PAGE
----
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Chicken and Egg: The Footfall Dilemma in Grimsby's Town Centre

"Why don't we have prominent, big-name shops in our town centre?" It's a question that many members of our community frequently pose. 

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The desire for renowned brands and stores is evident, but the underlying challenge to achieving this goal is rooted in footfall.

Prominent retailers and chains scout for locations buzzing with activity and potential customers. 

Their decisions about where to open a new store are heavily influenced by the number of people frequenting the area. Unfortunately, if our town centre currently sees sparse foot traffic, these sought-after brands view us as a less-than-ideal location.

It's reminiscent of the age-old chicken and egg conundrum. 

To bring in those coveted larger stores, we must first amplify our footfall. 

Yet, for many, increased footfall seems contingent on having these bigger stores in place. It's a cyclical challenge, but not an insurmountable one.

The solution lies within our community. We need to rally behind our existing local shops, cafes, and businesses. By actively supporting and frequenting them, we can organically grow our footfall, making our town centre an attractive proposition for larger retailers.

The latest Long Term Plans for Towns gives some reason to be optimistic. 

The strategy begins with the understanding that every place is unique. The emphasis is on the fact that local individuals and organisations are in the best position to address the distinct challenges and opportunities in their towns.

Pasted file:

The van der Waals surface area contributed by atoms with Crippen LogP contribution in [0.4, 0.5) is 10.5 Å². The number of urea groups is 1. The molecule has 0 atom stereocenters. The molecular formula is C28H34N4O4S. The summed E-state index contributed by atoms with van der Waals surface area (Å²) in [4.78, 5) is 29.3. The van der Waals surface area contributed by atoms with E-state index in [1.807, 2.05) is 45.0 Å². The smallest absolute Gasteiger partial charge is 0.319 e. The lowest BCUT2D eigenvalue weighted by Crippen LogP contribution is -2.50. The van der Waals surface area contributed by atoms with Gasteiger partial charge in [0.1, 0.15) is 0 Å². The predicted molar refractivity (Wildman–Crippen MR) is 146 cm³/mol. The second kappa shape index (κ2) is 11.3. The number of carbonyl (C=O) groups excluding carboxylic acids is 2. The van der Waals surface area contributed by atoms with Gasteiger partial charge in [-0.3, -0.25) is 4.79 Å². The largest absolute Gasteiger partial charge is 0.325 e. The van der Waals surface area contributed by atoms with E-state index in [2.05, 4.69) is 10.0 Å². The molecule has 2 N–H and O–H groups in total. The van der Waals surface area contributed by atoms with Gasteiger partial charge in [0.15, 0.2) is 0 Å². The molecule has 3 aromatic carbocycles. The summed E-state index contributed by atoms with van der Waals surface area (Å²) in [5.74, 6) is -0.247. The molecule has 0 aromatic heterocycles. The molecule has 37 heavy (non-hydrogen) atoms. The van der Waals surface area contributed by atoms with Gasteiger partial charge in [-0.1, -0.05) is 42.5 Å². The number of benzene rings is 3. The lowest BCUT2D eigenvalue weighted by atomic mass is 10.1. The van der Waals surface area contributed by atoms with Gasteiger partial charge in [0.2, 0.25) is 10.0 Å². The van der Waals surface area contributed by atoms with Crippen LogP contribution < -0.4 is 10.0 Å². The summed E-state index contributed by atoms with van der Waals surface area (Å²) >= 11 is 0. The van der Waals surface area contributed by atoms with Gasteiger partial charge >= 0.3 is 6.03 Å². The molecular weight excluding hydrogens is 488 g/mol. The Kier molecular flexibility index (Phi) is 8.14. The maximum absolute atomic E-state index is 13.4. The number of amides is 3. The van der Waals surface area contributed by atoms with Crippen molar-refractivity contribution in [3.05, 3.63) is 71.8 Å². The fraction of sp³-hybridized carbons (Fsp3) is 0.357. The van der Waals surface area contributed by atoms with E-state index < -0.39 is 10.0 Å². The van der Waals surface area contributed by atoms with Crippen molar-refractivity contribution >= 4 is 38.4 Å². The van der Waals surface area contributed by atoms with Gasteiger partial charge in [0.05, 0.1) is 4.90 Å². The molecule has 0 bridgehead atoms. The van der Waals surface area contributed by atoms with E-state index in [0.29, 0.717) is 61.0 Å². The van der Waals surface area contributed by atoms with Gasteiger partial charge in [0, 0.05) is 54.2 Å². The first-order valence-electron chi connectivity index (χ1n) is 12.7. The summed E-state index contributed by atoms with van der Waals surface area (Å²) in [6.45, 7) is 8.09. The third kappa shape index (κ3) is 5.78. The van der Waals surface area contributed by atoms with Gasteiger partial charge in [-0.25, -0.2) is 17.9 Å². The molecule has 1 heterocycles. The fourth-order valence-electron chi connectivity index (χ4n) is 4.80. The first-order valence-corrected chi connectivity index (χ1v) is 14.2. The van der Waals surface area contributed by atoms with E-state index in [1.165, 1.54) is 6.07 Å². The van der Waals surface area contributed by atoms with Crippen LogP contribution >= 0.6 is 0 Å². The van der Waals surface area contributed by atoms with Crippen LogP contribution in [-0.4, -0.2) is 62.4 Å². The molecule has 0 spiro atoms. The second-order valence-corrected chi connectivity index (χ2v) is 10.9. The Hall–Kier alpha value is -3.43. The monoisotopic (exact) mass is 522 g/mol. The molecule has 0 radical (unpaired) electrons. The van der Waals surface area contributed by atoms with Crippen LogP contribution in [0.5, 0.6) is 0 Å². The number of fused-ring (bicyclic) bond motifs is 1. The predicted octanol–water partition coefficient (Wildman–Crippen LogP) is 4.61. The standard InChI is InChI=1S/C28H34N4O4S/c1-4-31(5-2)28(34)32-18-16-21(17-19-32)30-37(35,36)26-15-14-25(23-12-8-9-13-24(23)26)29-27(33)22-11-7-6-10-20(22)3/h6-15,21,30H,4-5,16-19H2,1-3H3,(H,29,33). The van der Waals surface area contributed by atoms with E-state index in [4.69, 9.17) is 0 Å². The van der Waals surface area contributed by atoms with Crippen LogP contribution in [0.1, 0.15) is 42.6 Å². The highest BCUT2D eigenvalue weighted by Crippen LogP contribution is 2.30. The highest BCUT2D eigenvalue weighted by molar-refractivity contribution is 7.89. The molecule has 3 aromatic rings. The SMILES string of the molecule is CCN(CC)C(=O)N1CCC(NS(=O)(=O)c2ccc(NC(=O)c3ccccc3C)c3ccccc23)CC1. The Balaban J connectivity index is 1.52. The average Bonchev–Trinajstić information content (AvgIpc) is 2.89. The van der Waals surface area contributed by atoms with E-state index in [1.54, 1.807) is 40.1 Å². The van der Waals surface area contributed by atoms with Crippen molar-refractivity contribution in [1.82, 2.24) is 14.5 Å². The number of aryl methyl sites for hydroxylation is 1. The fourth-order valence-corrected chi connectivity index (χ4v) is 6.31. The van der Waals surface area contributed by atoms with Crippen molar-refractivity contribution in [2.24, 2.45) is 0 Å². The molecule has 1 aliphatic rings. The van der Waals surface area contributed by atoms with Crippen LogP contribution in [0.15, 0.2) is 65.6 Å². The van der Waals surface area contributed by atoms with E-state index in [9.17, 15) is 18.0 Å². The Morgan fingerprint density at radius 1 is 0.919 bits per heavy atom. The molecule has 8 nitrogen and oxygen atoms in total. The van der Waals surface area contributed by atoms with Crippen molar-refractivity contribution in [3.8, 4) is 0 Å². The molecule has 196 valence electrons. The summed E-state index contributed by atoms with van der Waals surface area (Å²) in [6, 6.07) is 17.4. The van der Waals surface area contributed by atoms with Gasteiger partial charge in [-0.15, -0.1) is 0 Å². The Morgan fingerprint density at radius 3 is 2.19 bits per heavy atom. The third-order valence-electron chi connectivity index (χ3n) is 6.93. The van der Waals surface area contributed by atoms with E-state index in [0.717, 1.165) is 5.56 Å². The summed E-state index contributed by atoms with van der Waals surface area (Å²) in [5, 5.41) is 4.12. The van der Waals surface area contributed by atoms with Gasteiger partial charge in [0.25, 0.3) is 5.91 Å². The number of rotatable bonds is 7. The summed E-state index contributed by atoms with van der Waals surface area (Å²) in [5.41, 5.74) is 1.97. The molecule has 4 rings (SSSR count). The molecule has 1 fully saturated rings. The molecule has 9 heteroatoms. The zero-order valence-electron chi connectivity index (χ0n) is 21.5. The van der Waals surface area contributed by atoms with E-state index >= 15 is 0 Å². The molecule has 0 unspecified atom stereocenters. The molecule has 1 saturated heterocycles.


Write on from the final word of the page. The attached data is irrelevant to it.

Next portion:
By moving away from a "one-size-fits-all" approach, there's a renewed focus on the unique characteristics and priorities of each location.

This means lots of town centres up and down the country and looking at other alternatives other than big name brands. 

The 2025 Group is a testament to this belief. 

Formed to unify key stakeholders, it brings together a diverse range of voices from the local authority, police, businesses, community groups, universities, health professionals, and residents all committed to forging a brighter future for our town centre.

The sentiment around town is clear. 

Many locals I've conversed with express a strong desire for national chains to set up shop in our centre. This pervasive thought seems to suggest that a town's success hinges on having similar shops as every other town. 

But I'd challenge this notion.

True prosperity isn't about copying what everyone else has. It's about daring to stand out, to be different. It's about finding imaginative ways to breathe new life into vacant spaces. 

When towns are courageous enough to think outside the box, to repurpose empty department stores and shop units with creativity, truly remarkable transformations can occur.


I'm convinced that if we shift our mindset and approach the issue with an innovative spirit, we can unlock a world of potential for our town. 

Let's be bold, let's be different, and let's pave the way for a flourishing Grimsby.

If you want to know how you can get involved with GRIP CIC and the 2025 Group get in touch with Jose Stewart, The 2025 Group Town Centre Ambassador